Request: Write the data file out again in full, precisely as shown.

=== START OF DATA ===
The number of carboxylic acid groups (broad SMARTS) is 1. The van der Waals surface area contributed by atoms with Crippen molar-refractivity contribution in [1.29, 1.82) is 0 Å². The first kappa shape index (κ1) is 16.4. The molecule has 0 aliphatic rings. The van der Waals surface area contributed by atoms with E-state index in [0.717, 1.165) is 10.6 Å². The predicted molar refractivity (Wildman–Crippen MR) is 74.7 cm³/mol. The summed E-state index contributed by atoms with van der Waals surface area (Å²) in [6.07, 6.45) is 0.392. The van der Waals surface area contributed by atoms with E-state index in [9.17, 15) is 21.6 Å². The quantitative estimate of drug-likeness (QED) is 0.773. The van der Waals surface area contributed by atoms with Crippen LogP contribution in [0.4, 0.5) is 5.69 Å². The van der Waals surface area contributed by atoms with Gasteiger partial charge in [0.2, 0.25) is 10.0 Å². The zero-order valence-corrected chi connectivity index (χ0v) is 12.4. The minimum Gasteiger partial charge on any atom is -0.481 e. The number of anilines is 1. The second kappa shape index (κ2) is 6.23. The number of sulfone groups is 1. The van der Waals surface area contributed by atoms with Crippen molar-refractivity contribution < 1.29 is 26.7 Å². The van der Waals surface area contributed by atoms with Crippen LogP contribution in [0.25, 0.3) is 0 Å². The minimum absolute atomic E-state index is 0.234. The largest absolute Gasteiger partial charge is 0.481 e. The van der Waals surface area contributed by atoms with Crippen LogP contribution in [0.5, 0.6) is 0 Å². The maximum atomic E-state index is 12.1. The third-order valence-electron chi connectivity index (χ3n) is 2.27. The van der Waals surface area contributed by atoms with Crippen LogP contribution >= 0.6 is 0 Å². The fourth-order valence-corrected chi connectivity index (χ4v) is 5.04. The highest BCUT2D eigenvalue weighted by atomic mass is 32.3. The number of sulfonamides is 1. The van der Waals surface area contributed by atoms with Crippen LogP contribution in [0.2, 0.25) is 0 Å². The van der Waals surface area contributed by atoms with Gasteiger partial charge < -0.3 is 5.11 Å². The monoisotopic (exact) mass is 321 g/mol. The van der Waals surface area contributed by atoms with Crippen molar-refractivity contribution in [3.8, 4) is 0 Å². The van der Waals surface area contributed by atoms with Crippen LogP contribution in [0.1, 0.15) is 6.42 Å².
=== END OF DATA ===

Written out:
The number of carboxylic acid groups (broad SMARTS) is 1. The van der Waals surface area contributed by atoms with Crippen molar-refractivity contribution in [1.29, 1.82) is 0 Å². The first kappa shape index (κ1) is 16.4. The molecule has 0 aliphatic rings. The van der Waals surface area contributed by atoms with E-state index in [0.717, 1.165) is 10.6 Å². The predicted molar refractivity (Wildman–Crippen MR) is 74.7 cm³/mol. The summed E-state index contributed by atoms with van der Waals surface area (Å²) in [6.07, 6.45) is 0.392. The van der Waals surface area contributed by atoms with E-state index in [9.17, 15) is 21.6 Å². The quantitative estimate of drug-likeness (QED) is 0.773. The van der Waals surface area contributed by atoms with Crippen LogP contribution in [0.4, 0.5) is 5.69 Å². The van der Waals surface area contributed by atoms with Gasteiger partial charge in [0.2, 0.25) is 10.0 Å². The zero-order valence-corrected chi connectivity index (χ0v) is 12.4. The minimum Gasteiger partial charge on any atom is -0.481 e. The number of anilines is 1. The second kappa shape index (κ2) is 6.23. The number of sulfone groups is 1. The van der Waals surface area contributed by atoms with Crippen molar-refractivity contribution < 1.29 is 26.7 Å². The van der Waals surface area contributed by atoms with Crippen LogP contribution in [0.25, 0.3) is 0 Å². The minimum absolute atomic E-state index is 0.234. The largest absolute Gasteiger partial charge is 0.481 e. The van der Waals surface area contributed by atoms with Crippen LogP contribution in [0.5, 0.6) is 0 Å². The maximum atomic E-state index is 12.1. The third-order valence-electron chi connectivity index (χ3n) is 2.27. The van der Waals surface area contributed by atoms with Crippen LogP contribution >= 0.6 is 0 Å². The fourth-order valence-corrected chi connectivity index (χ4v) is 5.04. The highest BCUT2D eigenvalue weighted by atomic mass is 32.3. The number of sulfonamides is 1. The van der Waals surface area contributed by atoms with Crippen LogP contribution in [0.2, 0.25) is 0 Å². The van der Waals surface area contributed by atoms with Gasteiger partial charge < -0.3 is 5.11 Å². The monoisotopic (exact) mass is 321 g/mol. The van der Waals surface area contributed by atoms with Crippen molar-refractivity contribution in [3.8, 4) is 0 Å². The van der Waals surface area contributed by atoms with Crippen LogP contribution in [0.1, 0.15) is 6.42 Å².